This video of Japanese honeybees defending the hive is pretty amazing.
This video of Japanese honeybees defending the hive is pretty amazing.
When I’m not helping Carson run the “family business,” I work as the Community Outreach Coordinator at North Coast Opportunities in Ukiah. This week Carson and I are tackling the CalFresh Challenge, in which participants must eat for only $5 per person, per day, for five days. Follow along with us via a daily journal about the experience, which you can find here: Calfresh Challenge Journal.
Thanks for the support!
Cascadian Farms is the organic branch of General Mills, which represents 3% of the company’s total sales. Although as a major food producer General Mills uses a lot of pesticide – which has been directly linked to declining pollinator populations – a new campaign started by the Cascadian Farm branch called “Bee Friendlier” is an encouraging step in the right direction.
Although the #1 thing you can do to help pollinators is plant flowers, they have to be organic! These days most everything is treated – often at the seed level – with pesticide. The pollen the bees gather is poisoned by the pesticide the plant’s seed was rolled in (or sprayed in the large warehouse nursery where it was born). The only surefire way to help and not further hinder pollinators is to plant seeds whose packaging clearly states that zero treatment has been applied.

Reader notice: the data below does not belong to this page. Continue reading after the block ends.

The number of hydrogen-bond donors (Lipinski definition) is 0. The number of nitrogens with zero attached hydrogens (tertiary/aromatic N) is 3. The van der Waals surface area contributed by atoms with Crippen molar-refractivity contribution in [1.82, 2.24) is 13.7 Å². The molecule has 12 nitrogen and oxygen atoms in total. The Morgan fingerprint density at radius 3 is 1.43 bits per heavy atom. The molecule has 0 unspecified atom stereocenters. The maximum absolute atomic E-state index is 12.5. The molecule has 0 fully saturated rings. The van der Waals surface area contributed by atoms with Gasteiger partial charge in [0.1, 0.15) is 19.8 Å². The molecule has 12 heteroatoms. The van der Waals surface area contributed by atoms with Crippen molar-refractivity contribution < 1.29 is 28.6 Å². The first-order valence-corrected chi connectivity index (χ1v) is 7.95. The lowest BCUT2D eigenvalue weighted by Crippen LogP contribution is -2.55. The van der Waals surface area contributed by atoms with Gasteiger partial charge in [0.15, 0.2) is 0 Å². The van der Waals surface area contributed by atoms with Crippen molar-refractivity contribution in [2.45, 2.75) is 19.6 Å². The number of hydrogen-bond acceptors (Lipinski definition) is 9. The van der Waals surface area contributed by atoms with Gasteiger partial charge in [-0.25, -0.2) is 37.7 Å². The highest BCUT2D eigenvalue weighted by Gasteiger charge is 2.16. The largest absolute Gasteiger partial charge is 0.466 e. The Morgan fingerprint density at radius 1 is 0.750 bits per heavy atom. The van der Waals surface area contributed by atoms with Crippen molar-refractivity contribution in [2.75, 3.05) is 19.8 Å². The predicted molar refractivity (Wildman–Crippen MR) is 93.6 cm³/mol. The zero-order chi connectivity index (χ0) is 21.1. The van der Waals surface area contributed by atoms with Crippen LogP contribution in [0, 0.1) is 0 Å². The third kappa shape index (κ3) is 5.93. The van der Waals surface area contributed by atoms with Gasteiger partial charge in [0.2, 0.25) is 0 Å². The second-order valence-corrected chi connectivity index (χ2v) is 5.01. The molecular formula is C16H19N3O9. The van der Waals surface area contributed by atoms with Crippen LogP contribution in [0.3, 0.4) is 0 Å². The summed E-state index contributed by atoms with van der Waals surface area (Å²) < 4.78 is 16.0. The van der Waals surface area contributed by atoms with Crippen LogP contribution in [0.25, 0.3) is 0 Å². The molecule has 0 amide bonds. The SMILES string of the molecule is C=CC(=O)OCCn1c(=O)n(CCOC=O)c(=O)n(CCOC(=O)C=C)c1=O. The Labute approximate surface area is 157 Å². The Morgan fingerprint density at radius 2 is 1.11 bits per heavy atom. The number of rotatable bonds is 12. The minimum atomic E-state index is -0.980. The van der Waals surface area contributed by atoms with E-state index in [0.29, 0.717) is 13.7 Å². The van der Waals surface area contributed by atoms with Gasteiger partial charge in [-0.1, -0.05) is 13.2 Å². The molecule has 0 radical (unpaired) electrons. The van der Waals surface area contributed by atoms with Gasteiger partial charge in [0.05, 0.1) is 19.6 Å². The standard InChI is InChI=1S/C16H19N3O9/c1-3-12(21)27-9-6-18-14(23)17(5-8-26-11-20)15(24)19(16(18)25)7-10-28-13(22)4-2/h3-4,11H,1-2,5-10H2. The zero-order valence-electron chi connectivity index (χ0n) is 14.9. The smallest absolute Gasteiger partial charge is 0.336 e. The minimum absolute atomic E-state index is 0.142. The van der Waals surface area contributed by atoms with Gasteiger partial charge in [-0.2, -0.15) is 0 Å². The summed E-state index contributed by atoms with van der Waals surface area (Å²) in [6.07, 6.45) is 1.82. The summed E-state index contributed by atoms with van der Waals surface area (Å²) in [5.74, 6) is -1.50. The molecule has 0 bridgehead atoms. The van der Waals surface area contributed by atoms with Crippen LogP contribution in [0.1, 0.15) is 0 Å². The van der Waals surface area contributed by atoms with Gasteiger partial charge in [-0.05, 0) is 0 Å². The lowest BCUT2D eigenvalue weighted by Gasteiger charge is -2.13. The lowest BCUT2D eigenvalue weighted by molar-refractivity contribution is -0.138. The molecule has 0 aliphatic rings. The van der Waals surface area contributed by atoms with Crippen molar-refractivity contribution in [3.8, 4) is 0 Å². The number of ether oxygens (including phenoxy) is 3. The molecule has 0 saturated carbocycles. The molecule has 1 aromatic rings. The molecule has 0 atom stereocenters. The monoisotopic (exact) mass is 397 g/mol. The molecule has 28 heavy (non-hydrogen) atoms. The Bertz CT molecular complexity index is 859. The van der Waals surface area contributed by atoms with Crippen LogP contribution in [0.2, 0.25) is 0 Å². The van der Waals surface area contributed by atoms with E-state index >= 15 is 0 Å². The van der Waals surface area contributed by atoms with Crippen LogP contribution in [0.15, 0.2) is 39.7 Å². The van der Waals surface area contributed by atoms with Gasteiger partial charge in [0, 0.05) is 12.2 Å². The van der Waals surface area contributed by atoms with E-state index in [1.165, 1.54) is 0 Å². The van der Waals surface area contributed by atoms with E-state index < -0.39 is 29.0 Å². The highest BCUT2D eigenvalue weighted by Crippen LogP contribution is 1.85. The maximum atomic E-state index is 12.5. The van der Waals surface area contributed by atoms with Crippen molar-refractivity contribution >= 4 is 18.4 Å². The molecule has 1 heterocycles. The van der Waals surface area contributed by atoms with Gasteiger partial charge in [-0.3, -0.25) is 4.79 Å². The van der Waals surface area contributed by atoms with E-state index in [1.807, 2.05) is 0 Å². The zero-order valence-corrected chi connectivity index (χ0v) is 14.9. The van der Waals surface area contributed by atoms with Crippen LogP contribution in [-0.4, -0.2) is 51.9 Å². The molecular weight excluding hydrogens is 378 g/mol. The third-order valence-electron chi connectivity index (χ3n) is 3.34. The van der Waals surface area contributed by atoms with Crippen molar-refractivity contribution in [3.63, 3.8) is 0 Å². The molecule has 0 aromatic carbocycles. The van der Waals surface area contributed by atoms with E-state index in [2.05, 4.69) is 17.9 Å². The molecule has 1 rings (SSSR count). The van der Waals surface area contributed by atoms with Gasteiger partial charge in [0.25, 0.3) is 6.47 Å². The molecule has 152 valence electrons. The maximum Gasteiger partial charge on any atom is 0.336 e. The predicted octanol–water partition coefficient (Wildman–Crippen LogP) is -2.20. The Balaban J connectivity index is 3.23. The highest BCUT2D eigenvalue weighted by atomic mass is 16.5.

It’s easy to demonize companies like General Mills for being huge food conglomerates that use pesticides, pay low wages, and destroy the land. But GM and companies like it are products of society, and they directly reflect consumer’s demands: Americans want abundant and cheap food, so the current food system is built accordingly. Now, however, we’re taking a collective pause to reexamine the implications of valuing cost over everything else, and there’s a slow but steady sea change happening.
This “bee friendlier” campaign is a part of that sea change. And so are we! Each of us decides what the system looks like based on where we spend our money. In Ukiah we’re blessed with a year-round farmers’ market, a socially conscious co-op, and a Friedman’s that carries organic seeds. If you could spend 10% of your food budget on local producers, plus a few dollars a year to plant organic flower seeds, you’ll make a bigger impact than you realize on the food system AND the health of your friendly backyard pollinators.
Today was the last day of the Redwood Valley Farmers Market. It was an excellent season that saw the market grow in spades (thanks in large part to our enthusiastic market manager Steph) and helped us connect with the community. We made great friends with other food producers (I’m looking at you, Black Dog Farm!) and found a new customer base that is just as enthusiastic about local, raw honey as we are (special shout out to Ronnie, who bought something from us every single week).
We’re already looking forward to next year’s market, which will start in June. Until then you can still get Carson and Bees honey from us directly, or at a few local spots (including Pizza Etc in Redwood Valley and Westside Renaissance Market in Ukiah).
Thanks for a fun summer, Redwood Valley!
Dear fellow bee lovers,